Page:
Perry's Index to the Aesopica
Fables exist in many versions; here is one version in English:
THE FROG AND THE OX
A poor man perishes when he tries to imitate rich and powerful
There was once a frog who noticed an ox standing in the meadow. The frog was
seized by a jealous desire to equal the ox in size so she puffed herself up,
inflating her wrinkled skin. She then asked her children if she was now bigger
than the ox. They said that she was not. Once again she filled herself full of
air, straining even harder than before, and asked her children which of the two
of them was bigger. 'The ox is bigger,' said her children. The frog was finally
so indignant that she tried even harder to puff herself up, but her body exploded
and she fell down dead.
Aesop's Fables. A new translation by Laura
Oxford University Press (World's Classics): Oxford, 2002.
cover, with new ISBN, published in 2008; contents of book unchanged.
In Perry 268, the earthworm
envies the snake and stretches out to equal the snake in length
until it bursts into pieces. In Perry 371,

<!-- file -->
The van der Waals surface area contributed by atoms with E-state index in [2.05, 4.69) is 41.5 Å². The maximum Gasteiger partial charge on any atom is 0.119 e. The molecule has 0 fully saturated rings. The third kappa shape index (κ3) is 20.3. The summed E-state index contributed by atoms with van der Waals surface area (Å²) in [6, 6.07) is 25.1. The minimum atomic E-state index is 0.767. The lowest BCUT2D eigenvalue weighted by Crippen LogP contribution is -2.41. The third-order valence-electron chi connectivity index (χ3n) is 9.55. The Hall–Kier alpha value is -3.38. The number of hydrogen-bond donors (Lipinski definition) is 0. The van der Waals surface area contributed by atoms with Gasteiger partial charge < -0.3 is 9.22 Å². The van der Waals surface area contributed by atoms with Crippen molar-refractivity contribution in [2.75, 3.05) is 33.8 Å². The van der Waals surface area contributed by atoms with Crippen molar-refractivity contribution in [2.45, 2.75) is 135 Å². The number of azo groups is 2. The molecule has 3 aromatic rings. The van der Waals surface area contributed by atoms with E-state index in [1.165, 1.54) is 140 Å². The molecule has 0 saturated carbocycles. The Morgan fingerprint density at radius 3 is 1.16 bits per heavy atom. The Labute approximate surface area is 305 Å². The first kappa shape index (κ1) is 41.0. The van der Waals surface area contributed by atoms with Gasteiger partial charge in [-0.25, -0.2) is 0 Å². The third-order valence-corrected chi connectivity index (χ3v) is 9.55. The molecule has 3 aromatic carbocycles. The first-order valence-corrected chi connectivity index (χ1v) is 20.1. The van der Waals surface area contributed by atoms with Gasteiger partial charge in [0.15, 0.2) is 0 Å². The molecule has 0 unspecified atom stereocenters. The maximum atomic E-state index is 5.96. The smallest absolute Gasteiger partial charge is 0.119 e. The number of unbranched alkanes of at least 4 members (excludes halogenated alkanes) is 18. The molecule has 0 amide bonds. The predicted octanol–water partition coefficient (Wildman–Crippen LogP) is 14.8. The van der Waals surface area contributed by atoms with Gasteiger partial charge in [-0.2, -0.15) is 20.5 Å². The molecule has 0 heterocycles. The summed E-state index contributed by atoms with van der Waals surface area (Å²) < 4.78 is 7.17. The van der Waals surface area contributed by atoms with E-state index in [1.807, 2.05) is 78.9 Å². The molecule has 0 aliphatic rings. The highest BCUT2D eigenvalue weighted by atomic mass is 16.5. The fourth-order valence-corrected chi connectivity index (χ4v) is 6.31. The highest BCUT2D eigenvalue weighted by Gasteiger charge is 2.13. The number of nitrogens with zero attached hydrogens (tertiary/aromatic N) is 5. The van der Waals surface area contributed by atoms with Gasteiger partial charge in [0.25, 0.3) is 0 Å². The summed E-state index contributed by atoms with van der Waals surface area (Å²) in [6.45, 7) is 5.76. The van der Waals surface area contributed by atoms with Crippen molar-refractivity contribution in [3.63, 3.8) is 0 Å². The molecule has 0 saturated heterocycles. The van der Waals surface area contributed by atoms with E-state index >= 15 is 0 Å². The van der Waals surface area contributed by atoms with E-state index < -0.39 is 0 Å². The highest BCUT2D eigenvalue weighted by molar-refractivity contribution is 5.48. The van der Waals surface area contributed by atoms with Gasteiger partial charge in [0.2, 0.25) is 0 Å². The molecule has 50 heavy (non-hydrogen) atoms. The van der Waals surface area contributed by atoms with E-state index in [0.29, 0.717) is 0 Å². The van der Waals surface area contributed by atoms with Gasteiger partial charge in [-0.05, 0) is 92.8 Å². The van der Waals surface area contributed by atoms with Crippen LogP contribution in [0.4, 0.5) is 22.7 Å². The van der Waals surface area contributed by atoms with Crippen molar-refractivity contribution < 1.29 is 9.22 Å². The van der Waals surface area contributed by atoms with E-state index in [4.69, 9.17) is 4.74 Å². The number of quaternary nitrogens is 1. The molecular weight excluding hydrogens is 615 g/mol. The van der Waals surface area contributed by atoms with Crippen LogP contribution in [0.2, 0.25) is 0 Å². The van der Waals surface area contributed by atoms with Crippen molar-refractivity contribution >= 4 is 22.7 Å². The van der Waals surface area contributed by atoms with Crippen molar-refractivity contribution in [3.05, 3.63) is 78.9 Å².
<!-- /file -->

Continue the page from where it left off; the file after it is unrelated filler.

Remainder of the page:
the same story is told about a lizard trying to equal the length
of a snake. The most famous fable of this type is the Perry
376 the frog who tried to puff herself up until she would be
as large as a bull.
Perry 376: Caxton 2.20 [English]
Perry 376: Gibbs (Oxford) 349 [English]
Perry 376: Jacobs 22 [English]
Perry 376: L'Estrange 35 [English]
Perry 376: Townsend 77 [English]
Perry 376: Steinhowel 2.20 [Latin, illustrated] Mannheim
Perry 376: Babrius 28 [Greek]
Perry 376: Ademar 33 [Latin]
Perry 376: Odo 62 [Latin]
Perry 376: Phaedrus 1.24 [Latin]
Perry 376: Rom. Anglicus 96 [Latin]
Perry 376: Walter of England 40 [Latin]
You can find a compilation of Perry's index to the Aesopica in the gigantic appendix to his
edition of Babrius and Phaedrus for the Loeb Classical Library
(Harvard University Press: Cambridge, 1965). This book is an absolute must for anyone interested
in the Aesopic fable tradition. Invaluable.